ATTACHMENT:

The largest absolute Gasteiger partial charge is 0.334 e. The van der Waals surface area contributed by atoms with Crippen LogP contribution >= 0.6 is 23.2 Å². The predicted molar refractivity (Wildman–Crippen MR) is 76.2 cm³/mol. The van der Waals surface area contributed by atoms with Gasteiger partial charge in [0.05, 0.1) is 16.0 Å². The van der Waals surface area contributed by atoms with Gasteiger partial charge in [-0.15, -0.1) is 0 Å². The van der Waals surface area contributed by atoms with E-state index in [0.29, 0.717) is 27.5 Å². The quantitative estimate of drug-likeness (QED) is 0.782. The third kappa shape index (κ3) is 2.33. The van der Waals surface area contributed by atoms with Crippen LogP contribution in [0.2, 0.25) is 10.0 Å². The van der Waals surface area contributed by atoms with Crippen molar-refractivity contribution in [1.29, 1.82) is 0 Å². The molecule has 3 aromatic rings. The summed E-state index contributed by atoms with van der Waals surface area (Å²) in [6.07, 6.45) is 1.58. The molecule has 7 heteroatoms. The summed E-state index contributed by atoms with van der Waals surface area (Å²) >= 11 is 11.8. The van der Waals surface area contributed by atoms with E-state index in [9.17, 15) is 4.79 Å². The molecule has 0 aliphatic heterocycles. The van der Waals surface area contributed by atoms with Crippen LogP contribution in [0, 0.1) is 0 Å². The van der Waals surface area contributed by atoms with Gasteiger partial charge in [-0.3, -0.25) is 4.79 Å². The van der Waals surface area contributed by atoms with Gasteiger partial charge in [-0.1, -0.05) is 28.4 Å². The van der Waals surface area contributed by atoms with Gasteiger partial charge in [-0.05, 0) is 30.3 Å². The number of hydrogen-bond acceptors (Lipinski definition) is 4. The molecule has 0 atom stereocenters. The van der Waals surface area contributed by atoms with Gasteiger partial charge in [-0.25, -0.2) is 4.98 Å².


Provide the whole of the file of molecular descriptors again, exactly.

The largest absolute Gasteiger partial charge is 0.334 e. The van der Waals surface area contributed by atoms with Crippen LogP contribution >= 0.6 is 23.2 Å². The predicted molar refractivity (Wildman–Crippen MR) is 76.2 cm³/mol. The van der Waals surface area contributed by atoms with Gasteiger partial charge in [0.05, 0.1) is 16.0 Å². The van der Waals surface area contributed by atoms with Gasteiger partial charge in [-0.15, -0.1) is 0 Å². The van der Waals surface area contributed by atoms with E-state index in [0.29, 0.717) is 27.5 Å². The quantitative estimate of drug-likeness (QED) is 0.782. The third kappa shape index (κ3) is 2.33. The van der Waals surface area contributed by atoms with Crippen LogP contribution in [0.2, 0.25) is 10.0 Å². The van der Waals surface area contributed by atoms with Crippen molar-refractivity contribution in [1.29, 1.82) is 0 Å². The molecule has 3 aromatic rings. The summed E-state index contributed by atoms with van der Waals surface area (Å²) in [6.07, 6.45) is 1.58. The molecule has 7 heteroatoms. The summed E-state index contributed by atoms with van der Waals surface area (Å²) >= 11 is 11.8. The van der Waals surface area contributed by atoms with E-state index in [9.17, 15) is 4.79 Å². The molecule has 0 aliphatic heterocycles. The van der Waals surface area contributed by atoms with Crippen LogP contribution in [0, 0.1) is 0 Å². The van der Waals surface area contributed by atoms with Gasteiger partial charge in [-0.3, -0.25) is 4.79 Å². The van der Waals surface area contributed by atoms with Gasteiger partial charge in [-0.1, -0.05) is 28.4 Å². The van der Waals surface area contributed by atoms with Gasteiger partial charge in [-0.05, 0) is 30.3 Å². The number of hydrogen-bond acceptors (Lipinski definition) is 4. The molecule has 0 atom stereocenters. The van der Waals surface area contributed by atoms with Gasteiger partial charge in [-0.25, -0.2) is 4.98 Å².